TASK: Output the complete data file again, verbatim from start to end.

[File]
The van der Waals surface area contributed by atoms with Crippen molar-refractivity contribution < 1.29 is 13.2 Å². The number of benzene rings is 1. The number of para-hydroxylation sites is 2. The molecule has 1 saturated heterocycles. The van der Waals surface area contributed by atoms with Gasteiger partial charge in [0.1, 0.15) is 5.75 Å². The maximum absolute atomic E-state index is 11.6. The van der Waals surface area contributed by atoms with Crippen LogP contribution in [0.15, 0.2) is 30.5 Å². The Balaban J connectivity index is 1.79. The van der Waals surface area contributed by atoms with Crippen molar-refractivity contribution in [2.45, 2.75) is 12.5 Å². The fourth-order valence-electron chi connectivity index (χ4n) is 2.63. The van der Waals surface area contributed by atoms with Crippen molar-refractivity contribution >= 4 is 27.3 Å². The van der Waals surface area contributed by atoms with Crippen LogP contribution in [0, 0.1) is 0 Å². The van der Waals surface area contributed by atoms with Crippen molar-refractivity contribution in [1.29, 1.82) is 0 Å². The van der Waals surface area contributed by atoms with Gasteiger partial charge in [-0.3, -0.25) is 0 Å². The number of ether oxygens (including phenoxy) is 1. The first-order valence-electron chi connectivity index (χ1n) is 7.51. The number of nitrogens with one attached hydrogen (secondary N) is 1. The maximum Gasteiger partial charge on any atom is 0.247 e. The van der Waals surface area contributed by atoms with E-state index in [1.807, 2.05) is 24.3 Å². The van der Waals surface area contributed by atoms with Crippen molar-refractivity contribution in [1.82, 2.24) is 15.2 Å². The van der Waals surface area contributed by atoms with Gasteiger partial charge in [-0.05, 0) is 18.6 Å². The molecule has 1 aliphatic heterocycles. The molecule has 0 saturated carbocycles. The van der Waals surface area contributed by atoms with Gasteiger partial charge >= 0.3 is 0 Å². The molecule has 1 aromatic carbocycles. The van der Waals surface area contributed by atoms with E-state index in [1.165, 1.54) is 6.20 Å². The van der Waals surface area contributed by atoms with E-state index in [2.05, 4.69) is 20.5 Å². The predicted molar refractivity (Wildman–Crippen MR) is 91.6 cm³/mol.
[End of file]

The van der Waals surface area contributed by atoms with Crippen molar-refractivity contribution < 1.29 is 13.2 Å². The number of benzene rings is 1. The number of para-hydroxylation sites is 2. The molecule has 1 saturated heterocycles. The van der Waals surface area contributed by atoms with Gasteiger partial charge in [0.1, 0.15) is 5.75 Å². The maximum absolute atomic E-state index is 11.6. The van der Waals surface area contributed by atoms with Crippen LogP contribution in [0.15, 0.2) is 30.5 Å². The Balaban J connectivity index is 1.79. The van der Waals surface area contributed by atoms with Crippen molar-refractivity contribution in [2.45, 2.75) is 12.5 Å². The fourth-order valence-electron chi connectivity index (χ4n) is 2.63. The van der Waals surface area contributed by atoms with Crippen molar-refractivity contribution >= 4 is 27.3 Å². The van der Waals surface area contributed by atoms with Crippen LogP contribution in [0, 0.1) is 0 Å². The van der Waals surface area contributed by atoms with Crippen molar-refractivity contribution in [1.29, 1.82) is 0 Å². The van der Waals surface area contributed by atoms with Gasteiger partial charge in [-0.3, -0.25) is 0 Å². The number of ether oxygens (including phenoxy) is 1. The first-order valence-electron chi connectivity index (χ1n) is 7.51. The number of nitrogens with one attached hydrogen (secondary N) is 1. The maximum Gasteiger partial charge on any atom is 0.247 e. The van der Waals surface area contributed by atoms with E-state index in [1.807, 2.05) is 24.3 Å². The van der Waals surface area contributed by atoms with Crippen molar-refractivity contribution in [1.82, 2.24) is 15.2 Å². The van der Waals surface area contributed by atoms with Gasteiger partial charge in [-0.05, 0) is 18.6 Å². The molecule has 1 aliphatic heterocycles. The molecule has 0 saturated carbocycles. The van der Waals surface area contributed by atoms with Gasteiger partial charge >= 0.3 is 0 Å². The molecule has 1 aromatic carbocycles. The van der Waals surface area contributed by atoms with E-state index in [1.165, 1.54) is 6.20 Å². The van der Waals surface area contributed by atoms with E-state index in [2.05, 4.69) is 20.5 Å². The predicted molar refractivity (Wildman–Crippen MR) is 91.6 cm³/mol.